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Ruby test helper for injecting fake responses to web requests

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FakeWeb is a helper for faking web requests in Ruby. It works at a global level, without modifying code or writing extensive stubs.


This fork of Blaine Cook's original code has lots of fixes, stability improvements, and a few new features. To get it, install the latest gem directly from GitHub (currently

sudo gem install chrisk-fakeweb --source


Start by requiring FakeWeb:

require 'rubygems'
require 'fake_web'

Registering basic string responses

FakeWeb.register_uri("", :string => "Hello World!")

=> "Hello World!"

=> FakeWeb is bypassed and the response from a real request is returned

Replaying a recorded response

page = `curl -is`
FakeWeb.register_uri('', :response => page)

# => Full response, including headers

Adding a custom status to the response

FakeWeb.register_uri('', :string => "Nothing to be found 'round here",
                                            :status => ["404", "Not Found"])

Net::HTTP.start('') do |req|
  response = req.get('/')
  response.code     # => "404"
  response.message  # => "Not Found"
  response.body     # => "Nothing to be found 'round here"

Rotating responses

You can optionally call FakeWeb.register_uri with an array of options hashes; these are used, in order, to respond to repeated requests. Once you run out of responses, further requests always receive the last response. (You can also send a response more than once before rotating, by specifying a :times option for that response.)

                     [{:string => "Post 1 deleted.", :status => ["200", "OK"]},
                      {:string => "Post not found",  :status => ["404", "Not Found"]}])

Net::HTTP.start('') do |req|
  req.delete('/posts/1').body  # => "Post 1 deleted"
  req.delete('/posts/1').body  # => "Post not found"
  req.delete('/posts/1').body  # => "Post not found"

Clearing registered URIs

The FakeWeb registry is a singleton that lasts for the duration of your program, maintaining every fake response you register. If needed, you can clean out the registry and remove all registered URIs:


Blocking all real requests

When you're using FakeWeb to replace all of your requests, it's useful to catch when requests are made for unregistered URIs (unlike the default behavior, which is to pass those requests through to Net::HTTP as usual).

FakeWeb.allow_net_connect = false
=> raises FakeWeb::NetConnectNotAllowedError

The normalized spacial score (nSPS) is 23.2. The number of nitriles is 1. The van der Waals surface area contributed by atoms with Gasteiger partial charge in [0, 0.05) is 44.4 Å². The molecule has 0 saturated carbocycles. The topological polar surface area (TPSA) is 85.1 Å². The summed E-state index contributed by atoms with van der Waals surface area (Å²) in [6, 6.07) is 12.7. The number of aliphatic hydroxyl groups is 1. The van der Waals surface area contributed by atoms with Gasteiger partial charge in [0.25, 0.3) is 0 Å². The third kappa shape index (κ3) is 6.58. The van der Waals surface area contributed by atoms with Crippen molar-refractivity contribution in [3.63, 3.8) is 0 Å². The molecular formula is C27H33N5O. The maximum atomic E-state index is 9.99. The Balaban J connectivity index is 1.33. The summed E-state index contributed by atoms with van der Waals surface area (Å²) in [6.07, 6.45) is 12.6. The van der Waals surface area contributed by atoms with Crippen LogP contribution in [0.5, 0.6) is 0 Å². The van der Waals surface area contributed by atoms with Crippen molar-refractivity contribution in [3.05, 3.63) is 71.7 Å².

FakeWeb.allow_net_connect = true
=> FakeWeb is bypassed and the response from a real request is returned

This is handy when you want to make sure your tests are self-contained, or you want to catch the scenario when a URI is changed in implementation code without a corresponding test change.

More info

FakeWeb lets you decouple your test environment from live services without modifying code or writing extensive stubs.

In addition to the conceptual advantage of having idempotent request behaviour, FakeWeb makes tests run faster than if they were made to remote (or even local) web servers. It also makes it possible to run tests without a network connection or in situations where the server is behind a firewall or has host-based access controls.

FakeWeb works with anything based on Net::HTTP–both higher-level wrappers, like OpenURI, as well as a ton of libraries for popular web services.

Known Issues

  • Requests are only stubbed at the URI level, with no respect to HTTP method.

  • Similarly, request bodies are ignored, including PUT and POST parameters. If you need different responses for different request bodies, you need to request different URLs, and register different responses for each. (Query strings are fully supported, though.)


Copyright 2006-2007 Blaine Cook

Copyright 2008 various contributors

FakeWeb is free software; you can redistribute it and/or modify it under the terms of the GNU General Public License as published by the Free Software Foundation; either version 2 of the License, or (at your option) any later version.

FakeWeb is distributed in the hope that it will be useful, but WITHOUT ANY WARRANTY; without even the implied warranty of MERCHANTABILITY or FITNESS FOR A PARTICULAR PURPOSE. See the GNU General Public License for more details.

You should have received a copy of the GNU General Public License along with FakeWeb; if not, write to the Free Software Foundation, Inc., 51 Franklin St, Fifth Floor, Boston, MA 02110-1301 USA

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